The Norman Conquest introduced for the new–comers, a form of proof previously unknown in England—“trial by combat”—which tended, for the upper classes at least, to supersede all earlier procedures. The “proof,” of whatever kind it might be, thus appointed by the “judges” for the defendant’s performance was technically known as a “law” (Latin lex) in the sense of a “test” or “trial” or “task,” according to success or failure in which his case should stand or fall.
To pronounce a “judgment” in this sense was a simple affair, a mere formality in the ordinary case, where room for dubiety could hardly be admitted: thus it was possible for “judgment” to be delivered by all the members of a feudal court, or all the suitors present at the hundred or shire–moot.
(5) The crucial stage, this “trial” which thus came after “judgment,” consisted in one party (usually the defendant) essaying, on the day appointed, to satisfy the court as to the truth of his allegations by performing the task or “law” which had been set or “doomed” to him. When this consisted in the production of a charter, or of “transaction witnesses” (that is, the testimony of those officials appointed in each market–town to certify the conclusion of such bargains as the sale of cattle), it commends itself readily to modern approval.
More frequently it took the form of “an oath with oath–helpers,” the plaintiff bringing with him eleven or twelve of his trusty friends or dependents to swear after him the words of a long and cumbrous oath, under risk of being punished as perjurers for any slip in the formula. Sometimes the decision was referred to the intervention of Providence by appealing to the ordeal of the red–hot iron or the more dreaded ordeal of water.
After the Norman Conquest, the trial in all litigations between men of high rank, took the form of duellum or legally regulated combat between the parties. The defendant gained his case if he caused the plaintiff to own himself a “craven,” or if he held out till nightfall against the plaintiff’s attempts to force him to utter that fateful word.
This earlier form of “lex” or trial (which is referred to in several clauses of Magna Carta) was thus entirely different from the modern “trial.” It may be said without exaggeration that there was no “trial” at all in the current meaning of the word—no balancing of the testimony of one set of witnesses against another, no open proof and cross–examination, no debate on the legal principles involved. The ancient “trial” was merely a formal test, which was, except in the case of battle, entirely one–sided.
The phrase “burden of proof” was inapplicable. The litigant to whom “a law” was appointed had rather the “privilege of proof,” and usually won his case—especially in compurgation, and even in ordeal if he had arranged matters properly with the priest who presided. In one sense, the final “trial” was determined by the parties themselves, or by one of them; in another and higher sense the facts at issue were left to Providence; a miracle, if necessary, would attest the just claim of the innocent.
The essentials of this procedure were the same in Norman as in Anglo–Saxon England, and that in all three classes of tribunals—popular, manorial, and royal courts. These stages of procedure are fully illustrated by recorded cases. Two of these, both from the reign of John, may here be cited:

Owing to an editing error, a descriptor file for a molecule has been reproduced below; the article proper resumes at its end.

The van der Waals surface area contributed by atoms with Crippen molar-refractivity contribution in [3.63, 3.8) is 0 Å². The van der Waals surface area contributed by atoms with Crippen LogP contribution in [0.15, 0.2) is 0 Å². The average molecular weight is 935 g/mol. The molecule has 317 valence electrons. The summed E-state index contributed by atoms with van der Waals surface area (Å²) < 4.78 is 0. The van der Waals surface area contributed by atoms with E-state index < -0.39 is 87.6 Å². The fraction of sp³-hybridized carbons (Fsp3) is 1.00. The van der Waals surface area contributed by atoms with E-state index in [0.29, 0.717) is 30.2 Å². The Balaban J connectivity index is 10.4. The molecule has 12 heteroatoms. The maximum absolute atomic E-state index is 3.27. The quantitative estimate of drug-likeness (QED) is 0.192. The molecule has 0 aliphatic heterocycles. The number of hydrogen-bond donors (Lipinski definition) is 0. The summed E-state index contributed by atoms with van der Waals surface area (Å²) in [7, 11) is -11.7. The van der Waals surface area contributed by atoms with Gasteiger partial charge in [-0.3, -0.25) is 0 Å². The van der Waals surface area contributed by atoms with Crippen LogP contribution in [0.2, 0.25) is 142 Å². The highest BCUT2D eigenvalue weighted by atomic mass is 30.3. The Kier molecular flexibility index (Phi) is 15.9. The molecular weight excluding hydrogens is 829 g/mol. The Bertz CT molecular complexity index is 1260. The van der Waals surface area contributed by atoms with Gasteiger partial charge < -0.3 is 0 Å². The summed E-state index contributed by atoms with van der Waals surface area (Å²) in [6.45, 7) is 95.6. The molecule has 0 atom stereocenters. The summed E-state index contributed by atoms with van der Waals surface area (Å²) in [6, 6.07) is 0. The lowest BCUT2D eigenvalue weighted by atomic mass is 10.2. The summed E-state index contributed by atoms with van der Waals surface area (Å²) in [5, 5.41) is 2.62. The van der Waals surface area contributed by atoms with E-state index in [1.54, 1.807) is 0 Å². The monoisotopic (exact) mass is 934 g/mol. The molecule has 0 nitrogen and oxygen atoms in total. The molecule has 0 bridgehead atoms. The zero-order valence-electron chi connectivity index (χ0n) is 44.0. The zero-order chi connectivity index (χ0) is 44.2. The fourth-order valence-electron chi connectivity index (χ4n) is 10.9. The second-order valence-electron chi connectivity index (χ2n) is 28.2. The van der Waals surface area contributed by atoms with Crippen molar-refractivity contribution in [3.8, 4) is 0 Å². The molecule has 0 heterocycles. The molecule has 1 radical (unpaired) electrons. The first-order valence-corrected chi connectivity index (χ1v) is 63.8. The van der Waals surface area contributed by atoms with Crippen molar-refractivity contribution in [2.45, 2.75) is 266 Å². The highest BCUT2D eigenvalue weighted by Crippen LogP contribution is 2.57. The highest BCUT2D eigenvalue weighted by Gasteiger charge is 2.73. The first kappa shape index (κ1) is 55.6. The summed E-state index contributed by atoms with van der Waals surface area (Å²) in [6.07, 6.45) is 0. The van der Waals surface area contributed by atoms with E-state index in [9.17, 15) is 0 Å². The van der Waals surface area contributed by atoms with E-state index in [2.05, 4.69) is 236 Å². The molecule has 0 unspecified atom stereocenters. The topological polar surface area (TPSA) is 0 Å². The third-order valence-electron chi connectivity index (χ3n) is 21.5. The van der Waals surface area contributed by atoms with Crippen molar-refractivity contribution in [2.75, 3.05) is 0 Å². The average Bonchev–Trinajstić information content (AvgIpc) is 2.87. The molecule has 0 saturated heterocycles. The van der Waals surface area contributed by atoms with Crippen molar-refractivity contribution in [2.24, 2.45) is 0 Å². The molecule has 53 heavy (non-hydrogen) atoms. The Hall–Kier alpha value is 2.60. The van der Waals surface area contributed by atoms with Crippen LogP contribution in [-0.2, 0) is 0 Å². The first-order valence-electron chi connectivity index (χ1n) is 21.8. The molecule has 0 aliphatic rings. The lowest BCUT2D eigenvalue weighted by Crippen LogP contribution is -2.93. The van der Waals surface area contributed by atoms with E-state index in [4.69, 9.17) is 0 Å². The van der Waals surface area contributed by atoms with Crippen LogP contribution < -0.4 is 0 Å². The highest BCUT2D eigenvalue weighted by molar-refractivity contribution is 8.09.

(1) “Hereward, the son of William, appeals Walter, the son of Hugh, of assaulting him, in the King’s peace, and wounding him in the arm with an iron fork, and giving him another wound on the head; and this he offers to prove on his body as the Court shall appoint. And Walter defends all of it by his body. And it is testified by the coroners and by the whole county that the same Hereward showed his wounds at the proper time, and has made sufficient suit. Therefore it is decreed that there should be ‘battle.’ . . . Let them come armed, a fortnight from St. Swithin’s day, at Leicester.” Sel. Pleas of Crown (Selden Society), p. 18.
(2) “Walter Trenchebof was said to have handed to Inger of Faldingthorpe the knife with which he killed Guy Foliot, and is suspected of it. Let him purge himself by water that he did not consent to it. He has failed and is hanged.” Ibid., p. 75.
Two innovations the Normans did make; they introduced trial by combat and “inquisitio.” Among the prerogatives of the Norman Dukes was this right to compel the sworn evidence of reliable men of any district—men specially picked for the purpose, and put on oath before answering the questions asked of them. This procedure was known as inquisitio (or the seeking of information) from the point of view of the government making the inquiry, and as “recognition” (or the giving of information) from the point of view of those supplying it.
This device was capable of endless extension to new uses in the deft hands of the Norman Kings. William employed it in compiling Domesday Book; while his successors made it the instrument of experiments in the science of taxation. It has a double claim to the interest of the constitutional historian, because it was one of the influences that helped to mould our Parliamentary institutions; and because several of the new uses to which it came to be put had a close connection with the origin of trial by jury. The “recognitors”, indeed, were simply local jurors in a rude or elementary form.
- Bigelow, Melville M. History of Procedure in England From the Norman Conquest. The Norman Period (1066-1204). Boston: Little, Brown, 1880. Also available online in HeinOnline (subscription databases)
- Dawson, John P. The Oracles of the Law. Ann Arbor: University of Michigan Law School, 1968.
- Turner, Ralph V. The English Judiciary in the Age of Glanvill and Bracton, C.1176-1239. Cambridge: Cambridge University Press, 1985.
- Turner, Ralph V. Judges, Administrators and the Common Law in Angevin England. London: Hambledon Press, 1994. ISBN: 185285104X
- Turner, Ralph V. The King and His Courts; the Role of John and Henry III in the Administration of Justice, 1199-1240. Ithica, N.Y.: Cornell University Press, 1968.